However, results of a large, multicenter Phase 3 clinical trial conducted by several branches of the National Institutes of Health showed that ginkgo was no better than a placebo in preventing or delaying Alzheimer’s disease.

The Ginkgo Evaluation and Memory (GEM) Study enrolled 3,000 individuals age 75 or older who had no signs of dementia or had mild cognitive impairment (MCI). Participants were randomly assigned to receive twice daily doses of either a placebo or 120 milligrams of ginkgo biloba extract. They were followed up every six months for six years.

Researchers found no statistical difference in rates of dementia or Alzheimer’s disease between the ginkgo and placebo groups. For more information about the GEM study results, click here

Huperzine A

Huperzine A (pronounced HOOP-ur-zeen) is a moss extract that has been used in traditional Chinese medicine for centuries. It has properties similar to those of cholinesterase inhibitors, one class of FDA-approved Alzheimer’s medications. As a result, it is promoted as a treatment for Alzheimer’s disease.

The Alzheimer’s Disease Cooperative Study (ADCS) conducted the first large-scale U.S. clinical trial of huperzine A as a treatment for mild to moderate Alzheimer’s disease. Participants taking huperzine A experienced no greater benefit than those taking a placebo.

Because currently available formulations of huperzine A are dietary supplements, they are unregulated and manufactured with no uniform standards. Taking these unregulated preparations could increase the risks of serious side effects, especially if used in combination with FDA-approved Alzheimer’s drugs.

Omega-3 Fatty Acids

Omega-3s are a type of polyunsaturated fatty acid (PUFA). Research has linked certain types of omega-3s to a reduced risk of heart disease and stroke.

The U.S. Food and Drug Administration (FDA) permits supplements and foods to display labels with “a qualified health claim” for two omega-3s called docosahexaneoic acid (DHA) and eicosapentaenoic acid (EPA). The labels may state, “Supportive but not conclusive research shows that consumption of EPA and DHA omega-3 fatty acids may reduce the risk of coronary heart disease,” and then list the amount of DHA or EPA in the product. The FDA recommends taking no more than a combined total of 3 grams of DHA or EPA a day, with no more than 2 grams from supplements.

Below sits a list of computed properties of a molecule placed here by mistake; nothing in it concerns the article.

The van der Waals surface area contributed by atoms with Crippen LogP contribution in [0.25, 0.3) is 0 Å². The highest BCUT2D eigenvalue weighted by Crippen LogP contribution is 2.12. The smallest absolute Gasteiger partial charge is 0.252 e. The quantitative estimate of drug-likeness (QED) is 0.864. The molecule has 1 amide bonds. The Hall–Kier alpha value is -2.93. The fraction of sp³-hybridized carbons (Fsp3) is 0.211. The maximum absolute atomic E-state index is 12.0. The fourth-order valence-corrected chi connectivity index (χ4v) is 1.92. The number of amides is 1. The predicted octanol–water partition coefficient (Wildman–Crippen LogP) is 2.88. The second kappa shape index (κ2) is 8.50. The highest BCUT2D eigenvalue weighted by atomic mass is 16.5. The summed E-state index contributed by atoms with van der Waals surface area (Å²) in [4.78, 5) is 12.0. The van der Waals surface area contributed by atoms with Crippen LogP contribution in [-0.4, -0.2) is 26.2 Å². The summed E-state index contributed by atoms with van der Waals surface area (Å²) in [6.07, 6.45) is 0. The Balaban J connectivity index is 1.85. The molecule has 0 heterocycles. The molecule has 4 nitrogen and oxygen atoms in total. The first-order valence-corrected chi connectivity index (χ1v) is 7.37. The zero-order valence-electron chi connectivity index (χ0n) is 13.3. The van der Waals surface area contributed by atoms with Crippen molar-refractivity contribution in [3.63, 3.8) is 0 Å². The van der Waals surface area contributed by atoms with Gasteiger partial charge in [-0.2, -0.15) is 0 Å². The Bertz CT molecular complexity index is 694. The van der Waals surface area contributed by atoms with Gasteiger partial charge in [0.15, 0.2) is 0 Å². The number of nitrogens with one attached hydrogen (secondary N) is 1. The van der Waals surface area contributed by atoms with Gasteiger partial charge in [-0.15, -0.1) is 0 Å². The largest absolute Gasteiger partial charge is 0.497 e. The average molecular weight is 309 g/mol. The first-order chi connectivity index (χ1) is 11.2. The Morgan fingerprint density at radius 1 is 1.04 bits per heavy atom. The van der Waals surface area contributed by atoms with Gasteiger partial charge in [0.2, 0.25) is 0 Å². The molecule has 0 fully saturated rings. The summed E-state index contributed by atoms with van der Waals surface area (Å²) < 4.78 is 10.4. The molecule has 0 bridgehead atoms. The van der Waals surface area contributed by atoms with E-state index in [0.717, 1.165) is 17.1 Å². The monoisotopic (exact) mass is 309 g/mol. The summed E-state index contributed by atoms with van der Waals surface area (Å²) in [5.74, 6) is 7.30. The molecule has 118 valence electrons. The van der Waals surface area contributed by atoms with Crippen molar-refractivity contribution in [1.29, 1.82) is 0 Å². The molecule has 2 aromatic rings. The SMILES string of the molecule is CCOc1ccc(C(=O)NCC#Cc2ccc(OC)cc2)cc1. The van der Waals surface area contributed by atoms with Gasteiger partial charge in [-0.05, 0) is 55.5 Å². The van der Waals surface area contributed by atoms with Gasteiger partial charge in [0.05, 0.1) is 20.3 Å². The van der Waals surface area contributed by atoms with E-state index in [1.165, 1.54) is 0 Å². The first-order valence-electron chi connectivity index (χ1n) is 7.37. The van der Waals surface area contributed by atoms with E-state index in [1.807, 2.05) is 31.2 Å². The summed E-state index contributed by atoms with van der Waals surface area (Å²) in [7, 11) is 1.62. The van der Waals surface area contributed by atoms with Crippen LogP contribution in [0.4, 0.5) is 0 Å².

Research has also linked high intake of omega-3s to a possible reduction in risk of dementia or cognitive decline. The chief omega-3 in the brain is DHA, which is found in the fatty membranes that surround nerve cells, especially at the microscopic junctions where cells connect to one another.

Theories about why omega-3s might influence dementia risk include their benefit for the heart and blood vessels; anti-inflammatory effects; and support and protection of nerve cell membranes.

Two studies reported at the 2009 Alzheimer’s Association International Conference on Alzheimer’s Disease (AAICAD) found mixed results for the possible benefits of DHA:

  • The first study was a large federally funded clinical trial conducted by the Alzheimer’s Disease Cooperative Study (ADCS). In the ADCS study, participants with mild to moderate Alzheimer’s disease taking 2 grams of DHA daily fared no better overall than those who took a placebo (inactive, lookalike treatment). The data indicated a “signal” (preliminary but not conclusive evidence) that participants without the APOE-e4 Alzheimer’s risk gene might have experienced a slight benefit. More research is needed to confirm whether that preliminary signal is valid. Results of this study also appeared in the Nov. 3, 2010, issue of the Journal of the American Medical Association.